Meanwhile, however, the seed had been sown which was to result in such abundant fruit in the marvellous improvement in the social and spiritual condition of the worst part of St. George's parish. The work of St. George's Mission had begun, but the wonderful results of that mission, which has so changed the district, was not at once apparent, and the work was being carried on in the face of much opposition and many disappointments. The history of the gradual development of St. Peter's, London Docks, and of the many good works directly and indirectly the result of St. George's Mission, has been well written elsewhere, and it is only necessary here to allude to it so far as Bryan King was personally concerned with it.
Early in 1856 he heard with great joy of the desire that God had put into the hearts of Charles Lowder and other priests associated with him to make a serious attack on the strongholds of Satan by mission work in one of the worst districts of London. He at once recognised the opportunity of doing something for the poor people whom God had placed in his charge, but for whose conversion he felt the utter inadequacy of the resources at his command. He therefore entered into correspondence with Charles Lowder, in which he conscientiously refused to surrender the responsibility which belonged to him as [36/37] rector of the parish, whilst willing to give those who worked the mission as free a hand as possible consistent with their position as assistant priests in the parish, which resulted in the first mission service being held by the Revs. Charles Lowder and J. Newton Smith on Ash Wednesday, 1856, in a room that had been hired by the Rector as a schoolroom in a court leading out of Radcliffe Highway, and in Charles Lowder taking up his permanent abode in the mission house in Calvert Street in August of the same year.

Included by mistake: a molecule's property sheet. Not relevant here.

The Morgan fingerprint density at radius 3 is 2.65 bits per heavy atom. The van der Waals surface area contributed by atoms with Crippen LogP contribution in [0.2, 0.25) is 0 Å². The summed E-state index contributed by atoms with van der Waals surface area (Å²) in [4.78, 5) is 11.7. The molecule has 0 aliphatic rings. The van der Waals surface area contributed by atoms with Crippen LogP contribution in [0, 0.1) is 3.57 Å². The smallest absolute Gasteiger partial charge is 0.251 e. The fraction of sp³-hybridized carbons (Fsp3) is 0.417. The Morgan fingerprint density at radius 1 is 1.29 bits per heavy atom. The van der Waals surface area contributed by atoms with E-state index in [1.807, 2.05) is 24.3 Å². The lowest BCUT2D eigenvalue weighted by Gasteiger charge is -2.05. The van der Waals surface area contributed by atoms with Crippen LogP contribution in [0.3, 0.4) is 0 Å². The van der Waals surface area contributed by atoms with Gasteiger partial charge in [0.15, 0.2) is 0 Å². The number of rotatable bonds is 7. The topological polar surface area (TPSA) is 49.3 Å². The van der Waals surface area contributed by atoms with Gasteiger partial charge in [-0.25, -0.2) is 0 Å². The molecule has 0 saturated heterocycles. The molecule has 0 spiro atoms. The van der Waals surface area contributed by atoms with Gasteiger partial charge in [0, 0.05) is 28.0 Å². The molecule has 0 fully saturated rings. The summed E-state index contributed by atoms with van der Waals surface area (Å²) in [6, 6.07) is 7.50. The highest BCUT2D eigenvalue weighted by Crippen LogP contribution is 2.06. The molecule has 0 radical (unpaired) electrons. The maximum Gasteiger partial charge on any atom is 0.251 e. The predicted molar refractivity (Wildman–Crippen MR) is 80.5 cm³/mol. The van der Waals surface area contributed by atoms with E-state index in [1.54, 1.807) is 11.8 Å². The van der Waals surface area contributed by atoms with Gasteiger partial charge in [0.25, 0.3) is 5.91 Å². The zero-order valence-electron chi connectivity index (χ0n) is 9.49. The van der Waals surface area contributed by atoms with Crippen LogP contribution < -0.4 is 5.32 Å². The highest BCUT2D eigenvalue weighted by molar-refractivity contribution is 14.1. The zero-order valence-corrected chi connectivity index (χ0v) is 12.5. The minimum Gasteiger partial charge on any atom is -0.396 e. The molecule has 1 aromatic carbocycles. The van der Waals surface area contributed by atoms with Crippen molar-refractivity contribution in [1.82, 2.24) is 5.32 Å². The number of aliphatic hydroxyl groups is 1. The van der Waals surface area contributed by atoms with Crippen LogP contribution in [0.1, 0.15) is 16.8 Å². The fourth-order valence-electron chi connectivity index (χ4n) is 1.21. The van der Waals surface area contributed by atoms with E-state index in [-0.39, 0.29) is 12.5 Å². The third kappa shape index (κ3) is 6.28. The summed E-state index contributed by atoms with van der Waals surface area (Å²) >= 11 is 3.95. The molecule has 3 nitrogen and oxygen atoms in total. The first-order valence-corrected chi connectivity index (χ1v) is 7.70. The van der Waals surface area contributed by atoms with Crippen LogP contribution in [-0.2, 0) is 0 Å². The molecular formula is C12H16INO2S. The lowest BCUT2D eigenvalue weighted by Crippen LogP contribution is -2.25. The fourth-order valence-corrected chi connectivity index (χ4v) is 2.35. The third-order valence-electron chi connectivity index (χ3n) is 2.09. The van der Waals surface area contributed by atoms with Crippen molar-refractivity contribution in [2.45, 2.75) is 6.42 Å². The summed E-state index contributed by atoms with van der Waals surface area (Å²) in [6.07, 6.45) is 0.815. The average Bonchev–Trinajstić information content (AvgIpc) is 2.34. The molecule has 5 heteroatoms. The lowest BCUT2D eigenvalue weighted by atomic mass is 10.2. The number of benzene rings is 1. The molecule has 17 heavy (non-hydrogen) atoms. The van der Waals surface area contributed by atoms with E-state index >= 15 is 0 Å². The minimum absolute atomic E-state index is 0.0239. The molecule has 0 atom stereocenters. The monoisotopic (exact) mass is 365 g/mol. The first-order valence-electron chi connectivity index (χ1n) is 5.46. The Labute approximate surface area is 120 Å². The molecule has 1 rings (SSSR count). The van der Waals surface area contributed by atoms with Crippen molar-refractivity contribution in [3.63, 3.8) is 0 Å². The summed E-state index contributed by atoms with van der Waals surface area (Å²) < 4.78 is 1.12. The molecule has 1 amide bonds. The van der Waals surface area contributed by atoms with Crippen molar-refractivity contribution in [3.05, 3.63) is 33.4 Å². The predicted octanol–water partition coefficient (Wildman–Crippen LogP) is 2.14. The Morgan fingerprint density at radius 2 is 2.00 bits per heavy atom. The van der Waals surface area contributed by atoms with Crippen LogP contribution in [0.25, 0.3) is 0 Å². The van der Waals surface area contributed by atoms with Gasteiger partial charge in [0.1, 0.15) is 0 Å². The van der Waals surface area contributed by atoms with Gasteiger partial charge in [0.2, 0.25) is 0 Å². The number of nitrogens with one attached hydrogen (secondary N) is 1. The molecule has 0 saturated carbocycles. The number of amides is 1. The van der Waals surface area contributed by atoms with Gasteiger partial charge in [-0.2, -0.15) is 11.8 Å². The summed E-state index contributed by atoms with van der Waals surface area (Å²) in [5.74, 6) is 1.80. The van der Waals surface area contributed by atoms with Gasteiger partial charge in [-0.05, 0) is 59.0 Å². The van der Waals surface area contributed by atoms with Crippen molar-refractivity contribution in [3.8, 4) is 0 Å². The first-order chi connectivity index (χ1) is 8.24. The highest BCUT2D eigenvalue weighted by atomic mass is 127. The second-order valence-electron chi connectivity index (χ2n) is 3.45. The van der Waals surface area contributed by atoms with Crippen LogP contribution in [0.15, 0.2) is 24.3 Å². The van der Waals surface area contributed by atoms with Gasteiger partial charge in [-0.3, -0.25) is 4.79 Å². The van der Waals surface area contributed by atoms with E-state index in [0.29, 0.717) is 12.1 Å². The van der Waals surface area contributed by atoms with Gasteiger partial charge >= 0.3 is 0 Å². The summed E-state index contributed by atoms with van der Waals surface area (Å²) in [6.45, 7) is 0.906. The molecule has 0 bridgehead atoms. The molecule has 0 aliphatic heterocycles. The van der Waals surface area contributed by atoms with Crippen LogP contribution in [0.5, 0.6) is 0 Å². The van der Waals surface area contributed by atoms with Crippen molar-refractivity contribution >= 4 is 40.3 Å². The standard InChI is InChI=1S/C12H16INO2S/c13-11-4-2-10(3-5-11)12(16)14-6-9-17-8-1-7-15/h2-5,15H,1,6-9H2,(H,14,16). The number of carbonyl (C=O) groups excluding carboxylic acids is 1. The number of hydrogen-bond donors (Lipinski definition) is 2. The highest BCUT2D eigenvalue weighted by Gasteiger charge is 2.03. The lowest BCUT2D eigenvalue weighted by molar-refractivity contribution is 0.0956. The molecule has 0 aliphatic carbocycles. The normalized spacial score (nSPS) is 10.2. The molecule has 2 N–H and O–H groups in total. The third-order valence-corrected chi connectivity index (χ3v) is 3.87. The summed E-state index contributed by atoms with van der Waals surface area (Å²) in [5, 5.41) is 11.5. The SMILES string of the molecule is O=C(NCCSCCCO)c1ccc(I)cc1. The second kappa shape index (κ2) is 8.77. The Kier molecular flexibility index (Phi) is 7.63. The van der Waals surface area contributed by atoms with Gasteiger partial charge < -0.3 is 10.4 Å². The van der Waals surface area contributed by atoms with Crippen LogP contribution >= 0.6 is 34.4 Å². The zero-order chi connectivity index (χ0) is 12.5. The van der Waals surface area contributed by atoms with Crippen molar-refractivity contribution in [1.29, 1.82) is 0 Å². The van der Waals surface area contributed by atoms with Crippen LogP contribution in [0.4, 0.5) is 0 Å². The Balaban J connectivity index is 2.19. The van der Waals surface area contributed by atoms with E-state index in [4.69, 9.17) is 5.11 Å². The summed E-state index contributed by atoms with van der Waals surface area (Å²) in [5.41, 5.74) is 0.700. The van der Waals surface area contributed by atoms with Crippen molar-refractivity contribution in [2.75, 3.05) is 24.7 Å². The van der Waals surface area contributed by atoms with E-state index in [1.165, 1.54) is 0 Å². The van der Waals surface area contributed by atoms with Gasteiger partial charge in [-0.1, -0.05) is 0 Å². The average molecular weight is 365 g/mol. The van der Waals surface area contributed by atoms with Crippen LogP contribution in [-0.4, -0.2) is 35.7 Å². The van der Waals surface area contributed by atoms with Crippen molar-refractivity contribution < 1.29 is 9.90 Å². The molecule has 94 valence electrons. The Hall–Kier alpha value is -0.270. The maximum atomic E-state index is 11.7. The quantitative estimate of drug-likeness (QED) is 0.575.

The mission chapel in Calvert Street was opened on November 27th, 1856, and this chapter may well close with some extracts from the sermon preached by the Rector on that occasion from the text "He maketh the barren woman to keep house, and to be a joyful mother of children. Praise ye the Lord."
After speaking of the way in which the poor had been excluded from the churches by the pew-system, of their gradual alienation from religious observances, of the yearning of all faithful hearts for their conversion, of the failure of the ordinary methods of the Church to recover them, and of the need of special missionary effort on their behalf, he went on to speak of the special circumstances of the work then being begun in the following terms,--painful in the profound humility of one who had been chastened by sad experience, but inspiriting by the tone of [37/38] confident faith of one who could trust God in the darkest hour:--